Gibson, the guitar company, has been on an utterly absurd campaign against music games, bringing lawsuits against the developers of both Guitar Hero and Rock Band and even against retailers. In the latest illustration of how screwed up patent law is, and just how over-litigious it has made technology in this country, the patent was based on a Gibson patent for a “System and method for generating and controlling a simulated musical concert experience.” Never mind that Gibson’s patent looks nothing like Guitar Hero, or that if interpreted that loosely, Gibson could theoretically sue any music software maker.
See my previous break-down of the patent and the twisted logic of the case:
Gibson Guitar to Guitar Hero Maker: We Own All Digital Musical Reality
And following development:
Gibson Guitar Loses Mind, Sues Entire Planet
Our friend Nilay Patel gets the scoop at Engadget that Gibson has lost its Guitar Hero case in California US District Court. Engadget also has a PDF of the decision:
You can read juicy bits in the final ruling (PDF):
- Gibson’s own counsel withdrew from the case after the guitar maker refused their request for information. That’s right: Gibson wasn’t cooperating with their own lawyers. (Gibson later was represented by different counsel.)
- Gibson’s own corporate general counsel didn’t respond to requests from the court.
- Gibson started trying to force third-party Activision system providers to provide short-notice depositions, much to the dismay of the court and ACtivision, given Gibson’s own lack of cooperation.
- Gibson tried to use a YouTube video of a Guitar Hero hacker on the record, which the court found irrelevant (and, I think, laughable.)
- Gibson variously tried, unsuccessfully, legal gymnastics by which it could redefine musical instruments to enforce its ultimately irrelevant patent.
It’s also fun reading lawyers try to define what a musical instrument is in the context of this case. Ultimately, the determining factor in this case appears to be whether the musical instrument itself produces some kind of audio signal, not control signal. Yep, that’s right: it sounds like Gibson lost out because the Guitar Hero controller was defined as a controller but not an instrument. The court decision, showing unusual technical savvy, notes that the “Musical Instrument Digital Interface” (which they incorrectly call “device interface”) has been used for non-musical purposes, despite its name. In a fit of extreme hubris, Gibson at one point seems to have claimed ownership of MIDI for guitar controllers, despite prior art.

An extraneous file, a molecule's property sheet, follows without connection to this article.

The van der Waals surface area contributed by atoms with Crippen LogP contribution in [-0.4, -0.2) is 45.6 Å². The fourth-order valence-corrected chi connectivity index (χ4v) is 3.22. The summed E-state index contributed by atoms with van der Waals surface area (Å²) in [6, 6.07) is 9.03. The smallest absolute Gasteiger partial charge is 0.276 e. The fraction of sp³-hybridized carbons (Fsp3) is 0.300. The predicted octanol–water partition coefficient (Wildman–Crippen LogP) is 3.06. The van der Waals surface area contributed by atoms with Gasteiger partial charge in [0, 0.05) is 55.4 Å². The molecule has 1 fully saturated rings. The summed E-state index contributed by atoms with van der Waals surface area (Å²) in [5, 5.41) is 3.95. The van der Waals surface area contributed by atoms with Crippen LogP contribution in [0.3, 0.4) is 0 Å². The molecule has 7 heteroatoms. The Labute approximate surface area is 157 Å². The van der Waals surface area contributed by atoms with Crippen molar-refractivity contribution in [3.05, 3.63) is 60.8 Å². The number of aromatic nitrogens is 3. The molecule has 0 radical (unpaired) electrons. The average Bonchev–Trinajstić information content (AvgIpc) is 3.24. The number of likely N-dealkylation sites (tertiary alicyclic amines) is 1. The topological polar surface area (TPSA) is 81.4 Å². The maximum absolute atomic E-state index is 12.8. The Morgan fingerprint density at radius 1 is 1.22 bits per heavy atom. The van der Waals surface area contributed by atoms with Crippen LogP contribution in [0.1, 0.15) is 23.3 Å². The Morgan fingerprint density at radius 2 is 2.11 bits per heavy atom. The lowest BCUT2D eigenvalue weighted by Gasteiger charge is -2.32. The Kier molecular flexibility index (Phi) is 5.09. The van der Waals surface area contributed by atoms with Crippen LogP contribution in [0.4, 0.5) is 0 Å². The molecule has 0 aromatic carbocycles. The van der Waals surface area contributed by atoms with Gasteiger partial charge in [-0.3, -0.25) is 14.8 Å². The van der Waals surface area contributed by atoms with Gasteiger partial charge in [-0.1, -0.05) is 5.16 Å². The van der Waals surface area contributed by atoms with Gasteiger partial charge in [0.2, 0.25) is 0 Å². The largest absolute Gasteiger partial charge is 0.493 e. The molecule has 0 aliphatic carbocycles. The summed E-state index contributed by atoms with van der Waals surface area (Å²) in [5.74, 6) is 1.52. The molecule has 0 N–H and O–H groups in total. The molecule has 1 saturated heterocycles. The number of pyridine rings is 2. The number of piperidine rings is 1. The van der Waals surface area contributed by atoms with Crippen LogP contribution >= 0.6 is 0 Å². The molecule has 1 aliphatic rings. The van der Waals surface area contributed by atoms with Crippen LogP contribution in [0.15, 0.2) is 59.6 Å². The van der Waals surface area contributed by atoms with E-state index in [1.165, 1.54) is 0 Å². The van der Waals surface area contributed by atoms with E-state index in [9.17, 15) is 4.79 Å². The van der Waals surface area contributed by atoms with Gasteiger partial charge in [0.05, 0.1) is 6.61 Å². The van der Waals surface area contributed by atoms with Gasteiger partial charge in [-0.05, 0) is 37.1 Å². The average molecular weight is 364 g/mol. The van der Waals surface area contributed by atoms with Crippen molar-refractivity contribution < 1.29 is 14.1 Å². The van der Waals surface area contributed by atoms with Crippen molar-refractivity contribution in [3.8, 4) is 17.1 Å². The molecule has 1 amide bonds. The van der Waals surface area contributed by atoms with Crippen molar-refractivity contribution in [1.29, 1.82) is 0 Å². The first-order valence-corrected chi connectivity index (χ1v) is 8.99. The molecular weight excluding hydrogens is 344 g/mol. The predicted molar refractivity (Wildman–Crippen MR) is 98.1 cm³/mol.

I’m certainly not qualified to interpret the judgment, but we can say this: Gibson lost. And they lost on almost every single point, from apparently abusing the court process to losing just about every detail they tried to prove. The court even says the Gibson arguments “border on the frivolous.”
The extent of their loss says to me the other cases have about a snowball’s chance, which raises the question of what Gibson was trying to accomplish in the first place. You have to wonder if they hoped intimidating legal action could help them win contract terms. But it’s nice to see the law win out — and raises hopes that, in the long run, legal remedies could eventually fix frivolous abuses of the patent system.
Oh, yeah – and we can all be relieved that Gibson neither owns the idea of making things look like guitars, nor musical simulation. Phew.